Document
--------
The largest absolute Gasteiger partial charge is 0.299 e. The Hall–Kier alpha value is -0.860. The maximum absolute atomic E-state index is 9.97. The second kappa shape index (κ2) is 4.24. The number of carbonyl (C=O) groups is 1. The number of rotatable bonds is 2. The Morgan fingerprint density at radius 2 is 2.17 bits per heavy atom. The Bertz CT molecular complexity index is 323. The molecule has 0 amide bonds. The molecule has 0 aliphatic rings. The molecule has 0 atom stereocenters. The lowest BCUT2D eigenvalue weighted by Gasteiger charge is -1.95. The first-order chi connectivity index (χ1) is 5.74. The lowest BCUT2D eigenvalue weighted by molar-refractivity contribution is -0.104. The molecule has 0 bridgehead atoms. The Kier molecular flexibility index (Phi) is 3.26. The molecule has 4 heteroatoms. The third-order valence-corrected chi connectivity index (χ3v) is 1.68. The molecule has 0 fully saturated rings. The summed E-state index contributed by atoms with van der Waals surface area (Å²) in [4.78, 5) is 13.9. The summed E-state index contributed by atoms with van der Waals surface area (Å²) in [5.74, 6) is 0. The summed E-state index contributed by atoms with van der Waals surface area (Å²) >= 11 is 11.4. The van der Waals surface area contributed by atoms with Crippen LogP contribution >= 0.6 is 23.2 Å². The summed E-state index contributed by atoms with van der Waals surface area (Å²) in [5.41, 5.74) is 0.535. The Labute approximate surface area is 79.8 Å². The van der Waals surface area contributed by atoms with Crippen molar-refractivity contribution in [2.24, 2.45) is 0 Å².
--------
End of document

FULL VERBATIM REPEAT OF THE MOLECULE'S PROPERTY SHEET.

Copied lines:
The largest absolute Gasteiger partial charge is 0.299 e. The Hall–Kier alpha value is -0.860. The maximum absolute atomic E-state index is 9.97. The second kappa shape index (κ2) is 4.24. The number of carbonyl (C=O) groups is 1. The number of rotatable bonds is 2. The Morgan fingerprint density at radius 2 is 2.17 bits per heavy atom. The Bertz CT molecular complexity index is 323. The molecule has 0 amide bonds. The molecule has 0 aliphatic rings. The molecule has 0 atom stereocenters. The lowest BCUT2D eigenvalue weighted by Gasteiger charge is -1.95. The first-order chi connectivity index (χ1) is 5.74. The lowest BCUT2D eigenvalue weighted by molar-refractivity contribution is -0.104. The molecule has 0 bridgehead atoms. The Kier molecular flexibility index (Phi) is 3.26. The molecule has 4 heteroatoms. The third-order valence-corrected chi connectivity index (χ3v) is 1.68. The molecule has 0 fully saturated rings. The summed E-state index contributed by atoms with van der Waals surface area (Å²) in [4.78, 5) is 13.9. The summed E-state index contributed by atoms with van der Waals surface area (Å²) in [5.74, 6) is 0. The summed E-state index contributed by atoms with van der Waals surface area (Å²) >= 11 is 11.4. The van der Waals surface area contributed by atoms with Crippen LogP contribution >= 0.6 is 23.2 Å². The summed E-state index contributed by atoms with van der Waals surface area (Å²) in [5.41, 5.74) is 0.535. The Labute approximate surface area is 79.8 Å². The van der Waals surface area contributed by atoms with Crippen molar-refractivity contribution in [2.24, 2.45) is 0 Å².